Dismiss Notice
Join Physics Forums Today!
The friendliest, high quality science and math community on the planet! Everyone who loves science is here!

Falling stomach

  1. Jul 22, 2005 #1
    how come when we fall near the earth, our stomachs lurch, but astronauts in their free-fall state out in orbit feel fine?
     
  2. jcsd
  3. Jul 22, 2005 #2

    Janus

    User Avatar
    Staff Emeritus
    Science Advisor
    Gold Member

    I'd say that it has to do more with acclimation than anything else. On Earth we generally don't fall long enough to get used to the sensation. In orbit the body just adjusts to the new "norm" and eventually just ignores it.
     
  4. Jul 23, 2005 #3

    pervect

    User Avatar
    Staff Emeritus
    Science Advisor

    Some astronauts do get space-sickness. Last I heard, in spite of a fair amount of research, nobody has been able to predict which ones will get space-sick and which one's won't. One might think that the short duration free-fall flights in the "vomit comet" would help screen out astronauts that were prone to space-sickness, but apparently this doesn't actually work.

    This is frome a usenet posting from a usually reliable source:

    http://yarchive.net/space/science/spacesickness.html
     
  5. Jul 23, 2005 #4

    Danger

    User Avatar
    Gold Member

    This might involve visual stimulae as well as physical situations. I, for instance, am absolutely terrified of heights but will do anything in an aeroplane. There are no reference lines to the ground, so it doesn't feel like being 'high'. Low-g in a plane feels perfectly natural (barely noticeable), but it bugs the hell out of me in an elevator or in those instances when my car leaves the ground briefly. I would expect that to be worse in a space-station environment, where every movement makes your body act like a gyroscope and things that should be on the ground are floating around your head.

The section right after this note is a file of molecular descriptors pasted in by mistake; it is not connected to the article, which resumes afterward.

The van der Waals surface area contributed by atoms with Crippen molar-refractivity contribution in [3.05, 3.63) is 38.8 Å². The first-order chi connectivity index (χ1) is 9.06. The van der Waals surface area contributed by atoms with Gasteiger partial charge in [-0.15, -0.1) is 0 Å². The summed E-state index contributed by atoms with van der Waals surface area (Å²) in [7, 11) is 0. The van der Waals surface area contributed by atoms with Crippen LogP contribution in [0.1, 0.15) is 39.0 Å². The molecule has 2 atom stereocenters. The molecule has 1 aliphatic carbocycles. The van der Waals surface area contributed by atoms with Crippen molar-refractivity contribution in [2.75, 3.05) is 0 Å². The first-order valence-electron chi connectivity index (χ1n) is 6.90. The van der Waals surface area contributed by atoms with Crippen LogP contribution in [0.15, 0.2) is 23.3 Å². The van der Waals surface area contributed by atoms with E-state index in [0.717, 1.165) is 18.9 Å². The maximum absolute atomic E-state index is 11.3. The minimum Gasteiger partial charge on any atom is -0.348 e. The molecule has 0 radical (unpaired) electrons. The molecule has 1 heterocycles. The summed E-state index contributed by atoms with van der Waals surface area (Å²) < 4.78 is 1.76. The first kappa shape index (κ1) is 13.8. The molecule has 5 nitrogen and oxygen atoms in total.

6. Jul 27, 2005 #5
    I know the feeling you're talking about, and still get it if the car goes over a hump backed bridge, but I've been skydiving for 30 years, and have never suffered the same sensation, although 10,000 - 13,000 ft is still "near the earth" compared with astronauts.
     
  7. Jul 28, 2005 #6
    If you're skydiving you should spend most of the time at terminal velocity and not accelerating, so you wouldn't get it as badly as an astronaut at least. Interesting that you've never felt it all though.
     
  8. Jul 28, 2005 #7

    Danger

    User Avatar
    Gold Member

    I will never understand why anyone would voluntarily climb out of a perfectly good aeroplane. :grumpy:

    And you started doing that just about the same time that I started driving them. :biggrin:
     
  9. Jul 28, 2005 #8

    russ_watters

    User Avatar

    Staff: Mentor

    There is only one way to gain that understanding... :wink:
     
  10. Jul 28, 2005 #9

    Danger

    User Avatar
    Gold Member

    That would involve telepathy, which I don't believe in, because sure as hell I'm never gonna do it myself.
     
  11. Jul 28, 2005 #10

    Mk

    User Avatar

    Those who believe in psycokinesis... raise my hand.
     
  12. Jul 28, 2005 #11

    russ_watters

    User Avatar

    Staff: Mentor

    So where do you get that name?
     
  13. Jul 28, 2005 #12

    Danger

    User Avatar
    Gold Member

    You don't wanna know. Let's just say that it's earned.
     
Know someone interested in this topic? Share this thread via Reddit, Google+, Twitter, or Facebook

Have something to add?



Similar Discussions: Falling stomach
  1. Skier falling (Replies: 4)

  2. Free Fall (Replies: 1)

  3. Free fall (Replies: 10)

  4. Falling to Earth (Replies: 12)

Loading...